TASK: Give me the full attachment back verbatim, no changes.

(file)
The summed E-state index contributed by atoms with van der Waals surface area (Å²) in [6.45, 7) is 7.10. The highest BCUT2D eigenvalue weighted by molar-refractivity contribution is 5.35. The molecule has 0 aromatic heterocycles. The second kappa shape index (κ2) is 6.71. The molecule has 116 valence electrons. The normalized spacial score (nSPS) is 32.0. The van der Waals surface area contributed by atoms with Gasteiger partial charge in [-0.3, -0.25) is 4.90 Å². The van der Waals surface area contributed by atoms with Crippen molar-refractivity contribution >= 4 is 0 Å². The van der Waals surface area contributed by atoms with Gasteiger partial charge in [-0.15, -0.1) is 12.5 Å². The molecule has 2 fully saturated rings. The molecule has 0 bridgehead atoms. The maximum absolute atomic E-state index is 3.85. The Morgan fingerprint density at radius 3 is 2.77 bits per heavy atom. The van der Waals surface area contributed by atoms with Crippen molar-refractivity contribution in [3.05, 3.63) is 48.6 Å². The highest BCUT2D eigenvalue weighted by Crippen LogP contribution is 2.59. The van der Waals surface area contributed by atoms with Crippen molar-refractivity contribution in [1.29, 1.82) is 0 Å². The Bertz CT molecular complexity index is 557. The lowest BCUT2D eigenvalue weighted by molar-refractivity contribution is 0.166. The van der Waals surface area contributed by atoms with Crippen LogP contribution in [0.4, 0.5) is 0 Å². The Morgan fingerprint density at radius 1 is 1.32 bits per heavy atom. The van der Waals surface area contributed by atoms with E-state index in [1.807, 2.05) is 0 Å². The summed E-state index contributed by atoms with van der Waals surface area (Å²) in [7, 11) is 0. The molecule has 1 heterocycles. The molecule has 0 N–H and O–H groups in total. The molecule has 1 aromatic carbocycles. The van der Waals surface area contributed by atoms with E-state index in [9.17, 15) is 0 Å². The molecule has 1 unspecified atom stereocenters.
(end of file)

The summed E-state index contributed by atoms with van der Waals surface area (Å²) in [6.45, 7) is 7.10. The highest BCUT2D eigenvalue weighted by molar-refractivity contribution is 5.35. The molecule has 0 aromatic heterocycles. The second kappa shape index (κ2) is 6.71. The molecule has 116 valence electrons. The normalized spacial score (nSPS) is 32.0. The van der Waals surface area contributed by atoms with Gasteiger partial charge in [-0.3, -0.25) is 4.90 Å². The van der Waals surface area contributed by atoms with Crippen molar-refractivity contribution >= 4 is 0 Å². The van der Waals surface area contributed by atoms with Gasteiger partial charge in [-0.15, -0.1) is 12.5 Å². The molecule has 2 fully saturated rings. The molecule has 0 bridgehead atoms. The maximum absolute atomic E-state index is 3.85. The Morgan fingerprint density at radius 3 is 2.77 bits per heavy atom. The van der Waals surface area contributed by atoms with Crippen molar-refractivity contribution in [3.05, 3.63) is 48.6 Å². The highest BCUT2D eigenvalue weighted by Crippen LogP contribution is 2.59. The van der Waals surface area contributed by atoms with Crippen molar-refractivity contribution in [1.29, 1.82) is 0 Å². The Bertz CT molecular complexity index is 557. The lowest BCUT2D eigenvalue weighted by molar-refractivity contribution is 0.166. The van der Waals surface area contributed by atoms with Crippen LogP contribution in [0.4, 0.5) is 0 Å². The Morgan fingerprint density at radius 1 is 1.32 bits per heavy atom. The van der Waals surface area contributed by atoms with E-state index in [1.807, 2.05) is 0 Å². The summed E-state index contributed by atoms with van der Waals surface area (Å²) in [7, 11) is 0. The molecule has 1 heterocycles. The molecule has 0 N–H and O–H groups in total. The molecule has 1 aromatic carbocycles. The van der Waals surface area contributed by atoms with E-state index in [9.17, 15) is 0 Å². The molecule has 1 unspecified atom stereocenters.